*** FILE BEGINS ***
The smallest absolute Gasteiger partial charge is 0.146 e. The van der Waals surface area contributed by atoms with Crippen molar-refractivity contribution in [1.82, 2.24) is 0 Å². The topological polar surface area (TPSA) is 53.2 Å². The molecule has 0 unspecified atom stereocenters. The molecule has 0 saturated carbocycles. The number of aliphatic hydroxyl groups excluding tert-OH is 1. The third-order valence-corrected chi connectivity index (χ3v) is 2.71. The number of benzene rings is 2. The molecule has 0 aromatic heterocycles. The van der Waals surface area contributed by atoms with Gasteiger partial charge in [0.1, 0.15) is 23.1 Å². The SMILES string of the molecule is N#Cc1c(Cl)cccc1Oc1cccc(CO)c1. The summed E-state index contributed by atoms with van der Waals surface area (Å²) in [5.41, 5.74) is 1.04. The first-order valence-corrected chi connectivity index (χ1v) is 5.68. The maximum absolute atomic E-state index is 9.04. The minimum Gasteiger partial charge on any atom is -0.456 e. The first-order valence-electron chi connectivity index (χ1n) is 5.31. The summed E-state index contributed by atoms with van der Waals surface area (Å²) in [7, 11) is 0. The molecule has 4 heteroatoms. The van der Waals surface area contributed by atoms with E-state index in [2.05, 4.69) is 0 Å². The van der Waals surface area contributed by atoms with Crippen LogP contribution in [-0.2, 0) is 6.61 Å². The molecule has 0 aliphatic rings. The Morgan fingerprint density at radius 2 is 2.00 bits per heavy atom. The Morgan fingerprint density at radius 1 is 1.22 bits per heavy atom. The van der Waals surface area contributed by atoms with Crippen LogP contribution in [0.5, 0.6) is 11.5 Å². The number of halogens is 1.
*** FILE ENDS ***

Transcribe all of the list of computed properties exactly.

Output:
The smallest absolute Gasteiger partial charge is 0.146 e. The van der Waals surface area contributed by atoms with Crippen molar-refractivity contribution in [1.82, 2.24) is 0 Å². The topological polar surface area (TPSA) is 53.2 Å². The molecule has 0 unspecified atom stereocenters. The molecule has 0 saturated carbocycles. The number of aliphatic hydroxyl groups excluding tert-OH is 1. The third-order valence-corrected chi connectivity index (χ3v) is 2.71. The number of benzene rings is 2. The molecule has 0 aromatic heterocycles. The van der Waals surface area contributed by atoms with Gasteiger partial charge in [0.1, 0.15) is 23.1 Å². The SMILES string of the molecule is N#Cc1c(Cl)cccc1Oc1cccc(CO)c1. The summed E-state index contributed by atoms with van der Waals surface area (Å²) in [5.41, 5.74) is 1.04. The first-order valence-corrected chi connectivity index (χ1v) is 5.68. The maximum absolute atomic E-state index is 9.04. The minimum Gasteiger partial charge on any atom is -0.456 e. The first-order valence-electron chi connectivity index (χ1n) is 5.31. The summed E-state index contributed by atoms with van der Waals surface area (Å²) in [7, 11) is 0. The molecule has 4 heteroatoms. The van der Waals surface area contributed by atoms with E-state index in [2.05, 4.69) is 0 Å². The van der Waals surface area contributed by atoms with Crippen LogP contribution in [-0.2, 0) is 6.61 Å². The molecule has 0 aliphatic rings. The Morgan fingerprint density at radius 2 is 2.00 bits per heavy atom. The Morgan fingerprint density at radius 1 is 1.22 bits per heavy atom. The van der Waals surface area contributed by atoms with Crippen LogP contribution in [0.5, 0.6) is 11.5 Å². The number of halogens is 1.